Intestinal intra-epithelial lymphocytes (iIELs) are a major lymphocyte population, reside in close proximity to the intestinal lumen and are conserved throughout vertebrate evolution. iIELs consist of several unique T-cell phenotypes and express both non-rearranged innate immune receptors and rearranged adaptive immune receptors. The ligands for the innate immune receptors on iIELs, such as NKG2D (natural killer-cell receptor), often bind to non-classical MHC class I molecules, such as the human MHC class I-related molecules MICA or MICB. These ligands costimulate T-cell receptor (TCR)-mediated signaling. In most cases, the MHC molecules that bind to the TCR are still unknown. However, recent efforts to understand the MHC molecules that are involved in the development of and antigen recognition by iIELs have revealed several important results. Here, we focus systematically on recent developments in innate immunity and in TCR recognition of different subtypes of iIELs by various MHC molecules.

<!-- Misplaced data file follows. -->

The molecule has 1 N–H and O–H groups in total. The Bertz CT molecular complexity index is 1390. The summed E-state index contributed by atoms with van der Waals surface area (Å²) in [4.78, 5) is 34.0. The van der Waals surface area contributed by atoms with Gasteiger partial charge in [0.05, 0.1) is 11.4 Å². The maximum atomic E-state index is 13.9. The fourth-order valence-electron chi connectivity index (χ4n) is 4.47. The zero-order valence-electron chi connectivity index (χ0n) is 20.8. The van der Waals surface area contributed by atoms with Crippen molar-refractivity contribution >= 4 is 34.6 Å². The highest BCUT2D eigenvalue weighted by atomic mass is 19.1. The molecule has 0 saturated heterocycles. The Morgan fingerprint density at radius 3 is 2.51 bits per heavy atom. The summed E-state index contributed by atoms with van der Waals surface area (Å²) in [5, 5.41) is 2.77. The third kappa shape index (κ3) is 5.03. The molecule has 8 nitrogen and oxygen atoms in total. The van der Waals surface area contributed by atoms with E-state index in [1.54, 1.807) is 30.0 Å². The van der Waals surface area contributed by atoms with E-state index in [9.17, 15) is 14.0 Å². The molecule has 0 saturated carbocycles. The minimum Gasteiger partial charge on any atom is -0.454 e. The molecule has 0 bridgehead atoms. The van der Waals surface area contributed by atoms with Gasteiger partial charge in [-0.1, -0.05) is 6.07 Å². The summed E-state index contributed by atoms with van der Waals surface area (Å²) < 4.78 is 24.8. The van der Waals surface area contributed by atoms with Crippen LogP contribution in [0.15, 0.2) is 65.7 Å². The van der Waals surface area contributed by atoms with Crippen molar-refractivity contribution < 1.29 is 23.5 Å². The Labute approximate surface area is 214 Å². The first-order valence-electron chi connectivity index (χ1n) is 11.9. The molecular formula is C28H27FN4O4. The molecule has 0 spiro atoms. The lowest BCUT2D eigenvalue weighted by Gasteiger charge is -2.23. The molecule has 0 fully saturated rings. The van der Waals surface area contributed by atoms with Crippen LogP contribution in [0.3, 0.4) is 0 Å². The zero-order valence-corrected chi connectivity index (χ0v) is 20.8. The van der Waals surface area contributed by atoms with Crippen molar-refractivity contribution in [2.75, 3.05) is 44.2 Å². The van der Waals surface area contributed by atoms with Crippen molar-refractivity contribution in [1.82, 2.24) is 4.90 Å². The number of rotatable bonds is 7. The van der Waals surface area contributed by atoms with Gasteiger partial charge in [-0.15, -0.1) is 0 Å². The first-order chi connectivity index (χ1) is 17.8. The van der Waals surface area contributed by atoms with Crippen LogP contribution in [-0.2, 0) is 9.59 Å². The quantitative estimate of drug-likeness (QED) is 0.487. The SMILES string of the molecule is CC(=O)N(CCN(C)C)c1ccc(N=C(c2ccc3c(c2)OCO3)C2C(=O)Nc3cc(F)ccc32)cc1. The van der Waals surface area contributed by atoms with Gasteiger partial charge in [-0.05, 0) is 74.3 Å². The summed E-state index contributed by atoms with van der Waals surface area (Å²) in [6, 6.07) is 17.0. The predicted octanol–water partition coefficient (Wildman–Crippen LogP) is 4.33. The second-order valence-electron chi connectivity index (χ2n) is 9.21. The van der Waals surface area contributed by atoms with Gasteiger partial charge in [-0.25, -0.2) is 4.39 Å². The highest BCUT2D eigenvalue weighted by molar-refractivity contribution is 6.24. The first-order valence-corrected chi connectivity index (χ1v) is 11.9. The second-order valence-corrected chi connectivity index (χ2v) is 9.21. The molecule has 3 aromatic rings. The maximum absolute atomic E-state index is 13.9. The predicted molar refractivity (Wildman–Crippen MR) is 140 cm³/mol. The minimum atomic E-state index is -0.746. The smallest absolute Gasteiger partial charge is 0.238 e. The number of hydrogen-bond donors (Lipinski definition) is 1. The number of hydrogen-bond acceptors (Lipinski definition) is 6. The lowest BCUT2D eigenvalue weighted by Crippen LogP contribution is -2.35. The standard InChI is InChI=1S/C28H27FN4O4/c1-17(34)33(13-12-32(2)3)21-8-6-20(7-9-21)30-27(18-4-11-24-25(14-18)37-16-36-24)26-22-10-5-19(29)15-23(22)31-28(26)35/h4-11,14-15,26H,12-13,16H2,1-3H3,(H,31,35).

ASJC Scopus subject areas
- Immunology and Allergy